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New growth on a red gum sapling.

We’ve been talking a bit recently about when a woodland becomes a woodland. Asher suggested 500 years of growth, but was willing to settle for 50. Perhaps it’s a woodland when the birds think so, when the firetails and blue wrens jump the boundary fence from neigbouring scrub and decide they’re safe flitting from branch to branch. As our earliest plantings grow taller than humans, and the canopies thicken and throw shade, we started noticing an increasing diversity of tiny life. Insects for whom a gum or wattle tree is their universe are finding their way across the paddocks to settle in the emerging plantings. Despite the heat and dry of summer, the trees are heaving with insect life. We recently saw the documentary The Biggest Little Farm about an idealistic (and evidently well-funded!) couple who start a diverse 200 acre farming project outside of Los Angeles. One of the messages of the film is that when you create the right conditions, nature finds a balance. As we walked through the saplings, on one, the new growth and leaves were being systematically devoured by small copper coloured beetles. We walked to the next tree, the copper beetles were present, but as we watched, were body slammed by wasps and carried away. At the next, the beetles had been busy, but now a spider had arrived, and was meticulously wrapping the beetle population in silk. Perhaps these tiny communities are beginning to find the balance too.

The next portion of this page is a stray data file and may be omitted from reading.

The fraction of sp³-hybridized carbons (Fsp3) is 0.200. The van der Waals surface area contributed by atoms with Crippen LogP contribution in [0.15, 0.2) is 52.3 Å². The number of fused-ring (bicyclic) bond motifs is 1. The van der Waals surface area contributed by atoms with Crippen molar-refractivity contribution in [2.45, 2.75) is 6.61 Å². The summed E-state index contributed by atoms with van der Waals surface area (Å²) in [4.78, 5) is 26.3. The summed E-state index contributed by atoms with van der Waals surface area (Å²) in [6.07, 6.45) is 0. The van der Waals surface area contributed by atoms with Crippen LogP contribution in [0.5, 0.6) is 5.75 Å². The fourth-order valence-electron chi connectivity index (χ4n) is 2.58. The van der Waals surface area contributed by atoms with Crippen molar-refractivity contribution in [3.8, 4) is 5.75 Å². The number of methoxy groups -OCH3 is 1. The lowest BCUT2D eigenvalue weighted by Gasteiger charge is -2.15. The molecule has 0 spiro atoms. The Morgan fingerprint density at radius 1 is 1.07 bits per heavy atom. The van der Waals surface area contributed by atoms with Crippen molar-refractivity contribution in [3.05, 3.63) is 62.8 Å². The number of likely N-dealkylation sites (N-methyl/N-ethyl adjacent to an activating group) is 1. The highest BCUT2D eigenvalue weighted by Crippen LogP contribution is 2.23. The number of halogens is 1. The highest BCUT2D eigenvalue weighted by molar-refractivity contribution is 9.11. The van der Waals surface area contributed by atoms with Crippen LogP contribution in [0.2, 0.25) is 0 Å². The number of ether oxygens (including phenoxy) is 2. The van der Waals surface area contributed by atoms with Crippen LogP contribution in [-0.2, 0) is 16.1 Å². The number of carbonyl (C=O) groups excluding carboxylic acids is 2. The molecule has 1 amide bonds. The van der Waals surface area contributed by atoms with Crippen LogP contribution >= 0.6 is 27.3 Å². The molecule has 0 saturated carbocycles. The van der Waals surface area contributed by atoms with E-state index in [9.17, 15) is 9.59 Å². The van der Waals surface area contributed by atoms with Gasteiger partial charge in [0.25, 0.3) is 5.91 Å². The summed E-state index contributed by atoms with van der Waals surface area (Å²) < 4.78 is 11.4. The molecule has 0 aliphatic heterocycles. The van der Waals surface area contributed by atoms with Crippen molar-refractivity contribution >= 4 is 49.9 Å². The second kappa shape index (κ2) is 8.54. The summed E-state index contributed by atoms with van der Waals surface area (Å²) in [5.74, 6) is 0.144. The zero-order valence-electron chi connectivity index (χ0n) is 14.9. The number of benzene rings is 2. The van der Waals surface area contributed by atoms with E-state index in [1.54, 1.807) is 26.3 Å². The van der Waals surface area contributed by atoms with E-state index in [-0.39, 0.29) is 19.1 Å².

Here’s a tour of some of the life on the trees – we’d love your help with identification!

Beetle eats leaf.

Spider eats beetle.

Ants farm aphids on an Acacia.

A huntsman and egg sac.

Leafhopper, with comrades.

Two-spotted cup moth caterpillar.

Case moth cocoon, constructed from silk and twigs.

Ants on twisty leaves. What’s going on?!

Wasp galls on a golden wattle.